Can Orthotic Insoles Treat Posterior Tibial Tendonitis?
Updated March 28, 2023.
Posterior tibial tendonitis, also called posterior tibial tendon dysfunction (PTTD), is a condition that causes inflammation of the tendons on the inner side or medial part of the ankle (posterior tibial tendon). This article will detail the symptoms and causes of PTTD, how to fix PTTD, and the effectiveness of using orthotic insoles.
Symptoms of PTTD
The most common symptoms of PTTD are:
- Pain located on the inner side of the ankle that worsens with activity.
- Inflamed and swollen posterior tibial tendon.
- Restriction in ankle joint movements.
- Balance and stability issues while standing and walking.
- Unsteady gait patterns.
PTTD happens in 4-5 stages depending upon the severity of the condition and the individual case. Higher stages imply a severe condition with either a fixed or a flexible foot deformity.
Causes of Posterior Tibial Tendonitis
PTTD usually occurs as a result of any or all of the following:
- Overuse by repetitive activities and inadequate rest.
- A recent ankle sprain.
- Being obese or overweight.
- Laxity of the ligaments supporting the ankle joints.
Typically, you are more at risk for PTTD if you:
- Have flat feet.
- Are a young athlete playing high-impact sports.
- Are elderly (especially true for idle women).
Additionally, PTTD can be aggravated by several activities, such as walking, running, hiking, and stair climbing.
What Is the Best Treatment for Posterior Tibial Tendonitis?
The good news is that PTTD can be treated. The treatment option depends on its severity. In most patients, the condition is mild, and symptoms will resolve with conservative and non-surgical management. This includes a mix of rest, ice, pharmacological management, immobilization, orthotics, and physiotherapy. In more severe cases, surgical repair may be necessary.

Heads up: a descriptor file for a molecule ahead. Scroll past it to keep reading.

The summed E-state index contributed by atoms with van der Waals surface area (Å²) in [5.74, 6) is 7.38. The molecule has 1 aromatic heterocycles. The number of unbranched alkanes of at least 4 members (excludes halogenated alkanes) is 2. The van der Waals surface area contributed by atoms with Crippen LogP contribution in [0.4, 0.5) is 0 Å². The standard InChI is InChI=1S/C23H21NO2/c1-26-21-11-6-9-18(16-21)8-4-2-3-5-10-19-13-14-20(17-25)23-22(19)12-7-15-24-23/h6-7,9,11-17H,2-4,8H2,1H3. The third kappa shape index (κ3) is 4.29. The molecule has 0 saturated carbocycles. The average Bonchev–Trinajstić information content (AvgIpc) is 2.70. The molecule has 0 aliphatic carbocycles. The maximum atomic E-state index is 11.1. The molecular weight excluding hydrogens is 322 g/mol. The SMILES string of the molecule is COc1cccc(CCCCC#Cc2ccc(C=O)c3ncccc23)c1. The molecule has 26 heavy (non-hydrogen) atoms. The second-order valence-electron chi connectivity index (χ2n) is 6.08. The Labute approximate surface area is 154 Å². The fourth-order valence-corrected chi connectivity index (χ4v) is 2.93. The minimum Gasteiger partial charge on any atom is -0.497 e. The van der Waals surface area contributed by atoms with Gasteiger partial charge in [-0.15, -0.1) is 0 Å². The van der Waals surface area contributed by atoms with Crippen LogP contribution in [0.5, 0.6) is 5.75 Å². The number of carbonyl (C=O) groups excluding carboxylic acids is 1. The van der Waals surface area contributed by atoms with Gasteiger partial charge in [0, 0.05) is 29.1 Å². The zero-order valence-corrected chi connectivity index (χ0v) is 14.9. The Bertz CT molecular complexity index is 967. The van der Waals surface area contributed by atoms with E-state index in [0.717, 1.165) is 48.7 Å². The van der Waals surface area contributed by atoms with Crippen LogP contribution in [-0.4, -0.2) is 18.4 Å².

It is important to note that, even with early intervention, pain may last longer than 12 weeks. However, for patients who have developed chronic pain before intervention starts, pain may last for another 6 months before resolving. Here is what each treatment approach entails:
Your general physician may prescribe non-steroidal anti-inflammatory drugs (NSAIDs) to help control the pain and inflammation. When taken at least 30 mins before exercise, they make exercise more bearable by limiting inflammation. However, once you've used NSAIDs for up to a month, consider revisiting your physician.
Going under a complete rehabilitation program with your physical therapist is essential to recovering from PTTD. The rehabilitation is done according to the stage of the condition and can be any of the following:
- Ice Using ice in the acute stage can help control inflammation.
- Activity modification To give the leg some much-needed rest, it may be necessary to decrease some activities. Total sedentary behavior is usually unachievable for most individuals, and so, at the very least, you should avoid high-impact exercises like jogging and running. For example, biking, elliptical machines, and swimming do not put a large impact load on the foot and can be tolerated by most patients.
- Implementation of an exercise program Usually, this includes mobility, stretching, and strengthening exercises for the posterior tibial tendon.
- Immobilization Immobilizing the foot in a walking cast or boot and avoiding weight-bearing activities allows the tendon healing time in the acute stage. This must be used with caution as it can cause muscles of the foot to atrophy. Often, this option is used only if other conservative methods have not yielded results.
- Massage Gentle self-massage using the pad of your thumb can relieve pain and relax the structures around the medial ankle.